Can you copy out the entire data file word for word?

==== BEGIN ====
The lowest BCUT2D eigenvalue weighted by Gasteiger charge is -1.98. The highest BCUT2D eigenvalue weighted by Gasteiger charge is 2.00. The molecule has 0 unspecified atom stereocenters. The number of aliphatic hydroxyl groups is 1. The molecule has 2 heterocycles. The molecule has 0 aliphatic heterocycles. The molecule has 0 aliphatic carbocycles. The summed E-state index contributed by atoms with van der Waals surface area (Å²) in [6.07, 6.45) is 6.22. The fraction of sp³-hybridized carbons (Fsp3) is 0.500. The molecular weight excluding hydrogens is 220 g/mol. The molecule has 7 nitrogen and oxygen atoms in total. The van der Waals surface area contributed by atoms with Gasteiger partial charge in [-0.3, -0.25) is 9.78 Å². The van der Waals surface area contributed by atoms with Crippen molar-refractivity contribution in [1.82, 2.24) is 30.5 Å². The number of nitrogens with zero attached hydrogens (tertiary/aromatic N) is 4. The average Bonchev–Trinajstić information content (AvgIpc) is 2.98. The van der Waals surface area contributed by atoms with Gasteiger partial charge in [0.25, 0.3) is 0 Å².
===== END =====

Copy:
The lowest BCUT2D eigenvalue weighted by Gasteiger charge is -1.98. The highest BCUT2D eigenvalue weighted by Gasteiger charge is 2.00. The molecule has 0 unspecified atom stereocenters. The number of aliphatic hydroxyl groups is 1. The molecule has 2 heterocycles. The molecule has 0 aliphatic heterocycles. The molecule has 0 aliphatic carbocycles. The summed E-state index contributed by atoms with van der Waals surface area (Å²) in [6.07, 6.45) is 6.22. The fraction of sp³-hybridized carbons (Fsp3) is 0.500. The molecular weight excluding hydrogens is 220 g/mol. The molecule has 7 nitrogen and oxygen atoms in total. The van der Waals surface area contributed by atoms with Gasteiger partial charge in [-0.3, -0.25) is 9.78 Å². The van der Waals surface area contributed by atoms with Crippen molar-refractivity contribution in [1.82, 2.24) is 30.5 Å². The number of nitrogens with zero attached hydrogens (tertiary/aromatic N) is 4. The average Bonchev–Trinajstić information content (AvgIpc) is 2.98. The van der Waals surface area contributed by atoms with Gasteiger partial charge in [0.25, 0.3) is 0 Å².